All sectors have buzzwords. Some are the kind that are just an old idea that’s trying to sound clever, some might be something that is spoken about all the time but no-one knows what it means, and some might actually be good ideas.
Co-production is a bit of a buzzword in the health and social care sector. Put simply, it means that people who receive a service – such as healthcare, care and support, or even education – work alongside the people who deliver that service. If you are receiving a service, you can help to shape it. You have real control. Your experiences and feedback are valued.
It’s fundamentally about a shift in power, though – and that’s not easy. In order for co-production to truly work, people who make decisions and people who run services need to give up some of that power, by understanding that their ideas do not always come first and are not always best. It is also about trust: trusting that the people who use services know what will work for them.
This all sounds very grand, doesn’t it? I have been talking about co-production in my work for several years, but last week I was reminded of how that relinquishing of control feels – and more importantly, how it works.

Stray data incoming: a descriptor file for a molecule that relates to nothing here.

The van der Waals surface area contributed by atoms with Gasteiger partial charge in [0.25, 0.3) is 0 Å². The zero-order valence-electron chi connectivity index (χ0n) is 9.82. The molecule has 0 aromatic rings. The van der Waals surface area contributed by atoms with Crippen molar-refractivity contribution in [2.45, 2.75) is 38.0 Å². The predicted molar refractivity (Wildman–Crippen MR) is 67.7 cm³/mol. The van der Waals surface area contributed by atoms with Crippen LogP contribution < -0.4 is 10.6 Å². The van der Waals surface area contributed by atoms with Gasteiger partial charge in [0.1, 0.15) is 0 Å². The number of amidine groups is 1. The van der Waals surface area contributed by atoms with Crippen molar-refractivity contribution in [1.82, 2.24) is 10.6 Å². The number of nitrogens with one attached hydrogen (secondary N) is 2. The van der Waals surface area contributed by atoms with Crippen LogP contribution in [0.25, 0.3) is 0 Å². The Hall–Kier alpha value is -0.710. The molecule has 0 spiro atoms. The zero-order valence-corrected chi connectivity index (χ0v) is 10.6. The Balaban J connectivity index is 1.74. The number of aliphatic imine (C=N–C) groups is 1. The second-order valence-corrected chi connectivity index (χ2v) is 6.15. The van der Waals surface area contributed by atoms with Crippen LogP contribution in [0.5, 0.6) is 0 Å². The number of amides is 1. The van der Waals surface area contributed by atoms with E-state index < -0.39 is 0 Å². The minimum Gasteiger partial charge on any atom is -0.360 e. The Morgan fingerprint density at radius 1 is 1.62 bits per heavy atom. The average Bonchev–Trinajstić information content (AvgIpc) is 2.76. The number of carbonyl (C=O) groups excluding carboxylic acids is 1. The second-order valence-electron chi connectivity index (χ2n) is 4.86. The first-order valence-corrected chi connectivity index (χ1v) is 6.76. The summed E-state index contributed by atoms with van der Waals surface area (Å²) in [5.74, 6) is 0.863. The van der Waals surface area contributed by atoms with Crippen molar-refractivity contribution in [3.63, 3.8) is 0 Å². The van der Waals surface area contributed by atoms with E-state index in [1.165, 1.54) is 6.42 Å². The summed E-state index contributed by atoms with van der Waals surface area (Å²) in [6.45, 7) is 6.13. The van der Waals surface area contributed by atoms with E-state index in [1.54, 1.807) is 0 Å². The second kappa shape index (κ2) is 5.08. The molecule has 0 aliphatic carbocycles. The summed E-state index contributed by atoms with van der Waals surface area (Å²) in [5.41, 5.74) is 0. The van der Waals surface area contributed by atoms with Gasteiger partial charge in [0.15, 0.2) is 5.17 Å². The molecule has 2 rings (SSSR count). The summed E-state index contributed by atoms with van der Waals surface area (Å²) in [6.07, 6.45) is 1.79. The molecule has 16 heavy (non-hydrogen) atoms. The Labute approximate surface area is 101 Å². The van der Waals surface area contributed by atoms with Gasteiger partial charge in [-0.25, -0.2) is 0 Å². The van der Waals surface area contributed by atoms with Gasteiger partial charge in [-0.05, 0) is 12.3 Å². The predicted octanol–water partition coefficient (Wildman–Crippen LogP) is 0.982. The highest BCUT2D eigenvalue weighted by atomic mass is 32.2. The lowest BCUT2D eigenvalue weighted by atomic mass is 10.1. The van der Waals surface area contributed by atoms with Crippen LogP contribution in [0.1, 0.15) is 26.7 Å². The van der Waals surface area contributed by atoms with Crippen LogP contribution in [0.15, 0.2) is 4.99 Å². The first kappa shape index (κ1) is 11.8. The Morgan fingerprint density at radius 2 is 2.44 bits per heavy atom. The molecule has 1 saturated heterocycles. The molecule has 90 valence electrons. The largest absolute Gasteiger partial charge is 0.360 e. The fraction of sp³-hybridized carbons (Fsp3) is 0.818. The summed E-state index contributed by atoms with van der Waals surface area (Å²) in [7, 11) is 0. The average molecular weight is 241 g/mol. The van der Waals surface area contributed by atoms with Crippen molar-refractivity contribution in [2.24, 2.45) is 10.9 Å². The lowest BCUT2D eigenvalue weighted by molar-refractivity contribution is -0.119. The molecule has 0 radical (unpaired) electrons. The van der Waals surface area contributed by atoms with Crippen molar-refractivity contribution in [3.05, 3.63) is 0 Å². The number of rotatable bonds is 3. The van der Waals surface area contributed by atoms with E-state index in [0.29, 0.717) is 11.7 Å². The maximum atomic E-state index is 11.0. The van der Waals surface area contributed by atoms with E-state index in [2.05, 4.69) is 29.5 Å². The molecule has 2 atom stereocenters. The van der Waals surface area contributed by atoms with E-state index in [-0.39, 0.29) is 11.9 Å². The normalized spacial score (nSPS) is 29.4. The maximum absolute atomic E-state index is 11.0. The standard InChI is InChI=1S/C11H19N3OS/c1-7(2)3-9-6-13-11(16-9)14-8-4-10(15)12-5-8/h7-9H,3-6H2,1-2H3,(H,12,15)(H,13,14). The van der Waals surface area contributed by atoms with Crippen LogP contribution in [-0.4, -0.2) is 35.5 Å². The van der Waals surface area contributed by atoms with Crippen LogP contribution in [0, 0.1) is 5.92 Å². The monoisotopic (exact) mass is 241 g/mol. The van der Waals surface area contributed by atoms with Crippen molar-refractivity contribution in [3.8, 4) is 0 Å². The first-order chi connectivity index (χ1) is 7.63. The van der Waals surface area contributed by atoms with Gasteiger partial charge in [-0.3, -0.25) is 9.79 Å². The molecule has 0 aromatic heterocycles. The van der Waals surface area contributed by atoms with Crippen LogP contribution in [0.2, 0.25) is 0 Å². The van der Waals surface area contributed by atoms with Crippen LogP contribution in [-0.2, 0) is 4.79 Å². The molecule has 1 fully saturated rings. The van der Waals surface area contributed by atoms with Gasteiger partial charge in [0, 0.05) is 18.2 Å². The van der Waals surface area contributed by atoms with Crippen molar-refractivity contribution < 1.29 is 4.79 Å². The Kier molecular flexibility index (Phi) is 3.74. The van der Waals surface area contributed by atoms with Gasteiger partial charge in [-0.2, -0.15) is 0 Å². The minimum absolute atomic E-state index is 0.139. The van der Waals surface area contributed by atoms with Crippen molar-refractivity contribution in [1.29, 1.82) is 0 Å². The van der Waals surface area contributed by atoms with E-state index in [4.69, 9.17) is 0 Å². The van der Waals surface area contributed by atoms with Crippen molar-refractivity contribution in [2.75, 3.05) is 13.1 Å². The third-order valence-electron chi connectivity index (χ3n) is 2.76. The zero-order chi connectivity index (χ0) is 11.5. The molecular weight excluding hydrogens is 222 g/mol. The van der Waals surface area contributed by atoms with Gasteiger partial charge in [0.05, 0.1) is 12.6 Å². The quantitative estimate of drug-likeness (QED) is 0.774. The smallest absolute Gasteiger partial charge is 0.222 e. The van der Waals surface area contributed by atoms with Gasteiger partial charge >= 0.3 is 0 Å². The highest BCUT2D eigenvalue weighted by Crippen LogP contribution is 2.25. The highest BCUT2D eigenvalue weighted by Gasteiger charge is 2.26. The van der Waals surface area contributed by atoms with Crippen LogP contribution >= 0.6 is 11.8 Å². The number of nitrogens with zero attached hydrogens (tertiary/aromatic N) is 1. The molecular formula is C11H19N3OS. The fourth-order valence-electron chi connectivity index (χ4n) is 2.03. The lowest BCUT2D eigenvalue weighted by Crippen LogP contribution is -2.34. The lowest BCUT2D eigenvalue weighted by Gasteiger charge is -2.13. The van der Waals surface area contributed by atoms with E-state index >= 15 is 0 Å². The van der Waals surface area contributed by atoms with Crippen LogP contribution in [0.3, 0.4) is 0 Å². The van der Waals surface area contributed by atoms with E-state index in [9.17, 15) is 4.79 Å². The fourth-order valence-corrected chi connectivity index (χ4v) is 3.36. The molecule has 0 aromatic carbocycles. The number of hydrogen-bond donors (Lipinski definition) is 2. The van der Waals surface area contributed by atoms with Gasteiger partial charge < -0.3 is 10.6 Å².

Grace Eyre Foundation is a fantastic charity that supports people with learning disabilities. We run a monthly club night. It’s what you’d expect of any club – there are DJs (who are learning disabled), dancing (lots of it), a well-stocked bar (of course). The club is co-produced, meaning that it’s organised each month by a committee of people with learning disabilities alongside someone without a learning disability. They all work together to plan it, and to ensure that everything goes smoothly on the night.
My colleague, without a learning disability, recently moved jobs and I was asked to help run the club night with the committee. It was my first time. Know this about me: I am someone who likes to take control, and I am also a worrier. I took the responsibility of running this club night very seriously, and I worried about everything that could possibly go wrong.
And you know what? The committee have built a brilliant format for organising and running the club, and they’ve been doing it successfully for a couple of years now. They work to each other’s strengths, they’re organised, and they support each other – and I know that not all teams have these qualities! They also know how to give people what they want from a night out; we had a great turnout, and were supported by brilliant volunteers from the local community who come every month and work alongside people with learning disabilities as they would any other colleagues.
The night was a resounding success and at the end, we all went home, happy that we had put on a great night.
I didn’t have to take control of everything. I didn’t have to worry so much about what could go wrong. The committee knew what they were doing, and they did it well. That, to me, is co-production in action. At Grace Eyre, we’re embracing co-production as one of our strategic goals for the organisation. It won’t always be an easy journey, but remembering that great things can happen when you relinquish your own power and instead trust in others is always a good starting point.